Peter Reuter (RAND), Franz Trautmann (Trimbos Institute) (eds.)
15 March 2009
This report commissioned by the European Commission, found no evidence that the global drug problem has been reduced during the period from 1998 to 2007 – the primary target of the 1998 UNGASS, which aimed to significantly reduce the global illicit drugs problem by 2008 through international cooperation and measures in the field of drug supply and drug demand reduction. Broadly speaking the situation has improved a little in some of the richer countries, while for others it worsened, and for some of those it worsened sharply and substantially', among which are a few large developing or transitional countries. Given the limitations of the data, a fair judgment is that the problem became somewhat more severe.
In March 2008, the International Narcotics Control Board (INCB) provoked outrage in Bolivia by calling for the elimination of traditional uses of coca, such as chewing coca leaves and drinking coca tea. A new briefing urges to address the current erroneous classification of coca under the UN conventions. It also notes an apparent shift on the issue by the US government and urges the US to formally clarify its position.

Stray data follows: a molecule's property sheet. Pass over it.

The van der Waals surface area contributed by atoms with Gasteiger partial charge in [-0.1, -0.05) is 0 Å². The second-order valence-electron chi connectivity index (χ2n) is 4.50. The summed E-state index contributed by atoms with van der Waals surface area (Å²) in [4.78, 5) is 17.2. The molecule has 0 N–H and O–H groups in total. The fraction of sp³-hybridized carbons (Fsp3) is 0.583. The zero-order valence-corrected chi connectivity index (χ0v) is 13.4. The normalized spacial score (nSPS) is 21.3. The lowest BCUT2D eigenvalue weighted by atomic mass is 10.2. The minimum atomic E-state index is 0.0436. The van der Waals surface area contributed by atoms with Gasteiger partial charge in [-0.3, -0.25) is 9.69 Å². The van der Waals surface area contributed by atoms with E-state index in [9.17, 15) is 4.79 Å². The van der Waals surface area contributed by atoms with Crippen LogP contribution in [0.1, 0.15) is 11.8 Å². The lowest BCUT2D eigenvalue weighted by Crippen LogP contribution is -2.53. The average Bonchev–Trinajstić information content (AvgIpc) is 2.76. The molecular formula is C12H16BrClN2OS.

The Hungarian Civil Liberties Union (HCLU) released a new short film in their excellent series on the proceedings of the 2008 Commission on Narcotic Drugs (CND). In "Coca Leaf: The Heritage of the Andes" Felipe Cáceres, the Vice Minister of Social Defence of Bolivia is interviewed. He explains the traditional use of the coca leaf and rejects the controversial statements of the International Narcotics Control Board (INCB) in its 2007 annual report calling on the Bolivian and Peruvian governments to eliminate the use of coca leaf contrary to the 1961 Single Convention and to abolish coca chewing and coca tea.
"They will have to kill us to make us stop planting coca," Bolivian coca grower Luis Mamani told IPS in response to a call from the International Narcotics Control Board (INCB) to prohibit traditional uses of the plant like coca leaf chewing. "It is a historic error to try to ban coca. We are not going to allow it," Mamani vehemently stated.
The Bolivian delegation was the first to issue what it called an "energetic protest" against the INCB's recommendations during the agency's annual meeting this week in Vienna. It also put forward a proposal to remove coca from the U.N.'s narcotics list. That's not likely to happen. The big question is whether the U.N. will adopt the INCB proposal — which would essentially leave Bolivia and Peru in breach of international law if they continue to allow coca's non-narcotic use and commercialization. That in turn could result in the U.N. calling for commercial or other embargoes against them.